Tsongas wins primary for 5th
Ogonowski takes Republican vote in special election
Jim Ogonowski (right) greeted supporters at the American Legion hall in Dracut after winning the Republican primary last night. Niki Tsongas (left) greeted supporters at the Doubletree Riverfront Hotel in Lowell after winning the Democratic primary. (Photos by Aram Boghosian for the Boston Globe)
In her first bid for political office, Niki Tsongas last night captured the Democratic nomination in the Fifth Congressional District race, defeating four opponents who have more experience as elected officials but lack her legendary political name.
Tsongas, who won by 5 percentage points over her closest opponent, Lowell City Councilor Eileen Donoghue, will now face Republican Jim Ogonowski, who handily defeated Tom Tierney in the Republican primary.
Almost immediately, the candidates shifted to the general election and sought to emphasize national themes in the country's lone open congressional seat.
"This is just round one," Tsongas said at a ballroom at the Doubletree Riverfront Hotel in Lowell. "Make no mistake, this election will be a referendum on the presidency of George Bush."
Ogonowski, who in an interview last night with WBZ radio said he would decline if President Bush offered to campaign with him, announced he would run as an outsider and would focus on overhauling immigration, cutting government spending, and reducing dependence on foreign oil.
"The real work begins now," Ogonowski, a 49-year-old farmer from Dracut running in his first election, said last night in an interview before attending a celebration at an American Legion hall in Dracut.
"We have six short weeks, and there's a lot of things to talk about. . . . I didn't get in this race to lose," he said.
Campaign aides said Ogonowski plans to go on the attack in a speech in Chelmsford this morning less than an hour before Democrats are planning to hold a unity rally in Lowell to mobilize for the Oct. 16 general election.
With all 195 precincts reporting last night, Tsongas had 36 percent of the Democratic vote; Donoghue had 31 percent; Jamie Eldridge, a state representative from Acton, had 14 percent; Barry Finegold, a state representative from Andover, had 13 percent; and James Miceli, a state representative from Wilmington, had 6 percent.
On the Republican side, Ogonowski had 89 percent and Tierney had 11 percent.
In an election coming on the heels of a holiday weekend, a turnout of about 18 percent appeared to lend itself to the candidate with the most name recognition.
Though her husband, the late US Senator Paul Tsongas, was well known throughout a district that elected him every time his name appeared on a ballot - he served two terms as US Representative from the Fifth - Niki Tsongas herself had never run for office.
Donoghue beat Tsongas in several communities - including Chelmsford, Dracut, and Methuen - and most significant, she carried Lowell, the home turf for both candidates, by a 2-to-1 margin. Tsongas did better in the smaller, wealthier towns along Route 2, such as Concord, Wayland, and Sudbury.
"This has been a long, hot summer," Donoghue told a cheering crowd of several hundred supporters at Long Meadow Golf Club in Lowell, stressing that the Democrats should now unite behind Tsongas.
"We knew this was going to be a tough race, and it really was," she said.
In special election campaigns that largely were run in the summer months, candidates struggled for attention, trying to attract voters by hosting movie screenings, giving out ice cream, and inviting residents to a Wiffle ball tournament.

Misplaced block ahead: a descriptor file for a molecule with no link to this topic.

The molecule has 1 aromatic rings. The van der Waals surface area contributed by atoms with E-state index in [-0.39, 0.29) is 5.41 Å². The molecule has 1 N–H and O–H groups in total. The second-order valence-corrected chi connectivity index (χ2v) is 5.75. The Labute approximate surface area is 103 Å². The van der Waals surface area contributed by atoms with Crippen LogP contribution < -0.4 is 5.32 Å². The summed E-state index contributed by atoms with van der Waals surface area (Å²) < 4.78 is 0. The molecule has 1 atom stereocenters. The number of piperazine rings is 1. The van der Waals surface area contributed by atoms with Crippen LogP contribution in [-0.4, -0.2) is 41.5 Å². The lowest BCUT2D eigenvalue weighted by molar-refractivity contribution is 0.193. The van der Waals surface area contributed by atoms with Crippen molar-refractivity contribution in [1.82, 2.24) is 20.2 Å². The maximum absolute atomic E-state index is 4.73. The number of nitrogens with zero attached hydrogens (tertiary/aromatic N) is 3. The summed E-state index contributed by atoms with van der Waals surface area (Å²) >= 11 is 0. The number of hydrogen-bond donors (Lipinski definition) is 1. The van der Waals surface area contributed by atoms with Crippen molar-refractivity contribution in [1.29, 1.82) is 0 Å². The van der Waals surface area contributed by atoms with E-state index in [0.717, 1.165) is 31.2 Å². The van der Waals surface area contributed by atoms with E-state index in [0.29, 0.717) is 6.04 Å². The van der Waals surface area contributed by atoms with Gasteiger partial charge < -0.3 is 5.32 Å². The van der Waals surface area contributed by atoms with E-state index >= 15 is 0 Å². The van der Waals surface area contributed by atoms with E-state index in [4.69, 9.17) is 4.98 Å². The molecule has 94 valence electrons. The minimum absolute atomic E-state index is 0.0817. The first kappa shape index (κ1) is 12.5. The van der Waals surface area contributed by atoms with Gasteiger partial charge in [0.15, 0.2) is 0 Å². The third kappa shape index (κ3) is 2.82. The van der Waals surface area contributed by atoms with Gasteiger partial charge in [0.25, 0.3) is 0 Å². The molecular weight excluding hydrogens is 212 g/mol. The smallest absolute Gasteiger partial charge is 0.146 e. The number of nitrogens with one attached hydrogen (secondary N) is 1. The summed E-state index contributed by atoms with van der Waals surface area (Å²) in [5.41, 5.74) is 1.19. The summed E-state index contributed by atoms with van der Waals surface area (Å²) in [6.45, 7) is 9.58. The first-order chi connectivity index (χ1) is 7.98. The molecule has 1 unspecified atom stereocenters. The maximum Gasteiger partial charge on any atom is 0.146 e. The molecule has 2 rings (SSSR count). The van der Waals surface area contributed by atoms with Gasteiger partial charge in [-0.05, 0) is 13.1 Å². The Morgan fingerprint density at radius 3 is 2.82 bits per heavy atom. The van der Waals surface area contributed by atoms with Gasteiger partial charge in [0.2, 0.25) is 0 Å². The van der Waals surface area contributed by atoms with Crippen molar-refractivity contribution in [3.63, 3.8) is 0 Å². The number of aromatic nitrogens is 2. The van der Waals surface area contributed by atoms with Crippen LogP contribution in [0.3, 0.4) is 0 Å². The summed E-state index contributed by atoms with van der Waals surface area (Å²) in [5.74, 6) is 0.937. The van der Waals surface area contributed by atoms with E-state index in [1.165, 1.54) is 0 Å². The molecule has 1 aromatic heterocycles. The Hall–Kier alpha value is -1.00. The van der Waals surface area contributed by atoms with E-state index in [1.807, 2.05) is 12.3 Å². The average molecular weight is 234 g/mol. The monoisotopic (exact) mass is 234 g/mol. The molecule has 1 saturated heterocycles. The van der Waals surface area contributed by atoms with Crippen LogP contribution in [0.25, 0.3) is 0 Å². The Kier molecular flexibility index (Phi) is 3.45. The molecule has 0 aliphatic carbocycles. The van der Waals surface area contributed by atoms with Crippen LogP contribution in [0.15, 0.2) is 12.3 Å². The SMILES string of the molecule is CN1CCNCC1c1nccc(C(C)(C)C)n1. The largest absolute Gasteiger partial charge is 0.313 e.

For most of election day, things were similarly subdued. At the Lowell Senior Center late in the afternoon, 12 poll workers and one police officer were seated in a room where the only sound was the hum of the refrigerator in the back.
There were no voters in about 30 voting booths lining the walls.
"It's, um, slow," said Claudine Langlois, the precinct's warden.
Of nearly two dozen voters interviewed by the Globe, few cited any overriding issue that drove them to the polls.
Several apologized for their limited knowledge about the race, saying they took advice from friends or relied on the signs they pass on their daily commute.
"I don't know," said one man who voted for Tsongas in Concord. "I've seen more of her signs than the others."
The seat became vacant when US Representative Martin T. Meehan, who had held it for 14 years, announced in March that he was resigning to become chancellor of the University of Massachusetts at Lowell.
Tsongas, 61, who is trying to become the first female congressional member from Massachusetts since 1982, has touted her Washington political connections and pledged to get troops out of Iraq by March 2008.
Ogonowski, seeking to become the state's first Republican congressional member since 1996, has used his outsider status to rail against Washington and says the troops should remain in Iraq indefinitely.
The state Republican Party is planning to mobilize behind him, and several national Republicans have held fund-raisers for Ogonowski, who had a 28-year career as an Air Force lieutenant colonel and whose brother was the captain of one of the planes flown into the World Trade Center on Sept. 11, 2001.
Tsongas, who for the past 10 years has been the dean of external affairs at Middlesex Community College, has the support of the Democratic faithful and is well ahead in fund-raising, carrying nearly $500,000 as of Aug. 15, nearly five times more than Ogonowski.
The general election race will also include independent candidates Patrick Murphy, 26, a bricklayer from Lowell, Kurt Hayes, a Boxborough businessman, and Constitution Party candidate Kevin Thompson, whose party currently has about 50 members in Massachusetts.
Globe correspondent John Guilfoil contributed to this report. Matt Viser can be reached at email@example.com.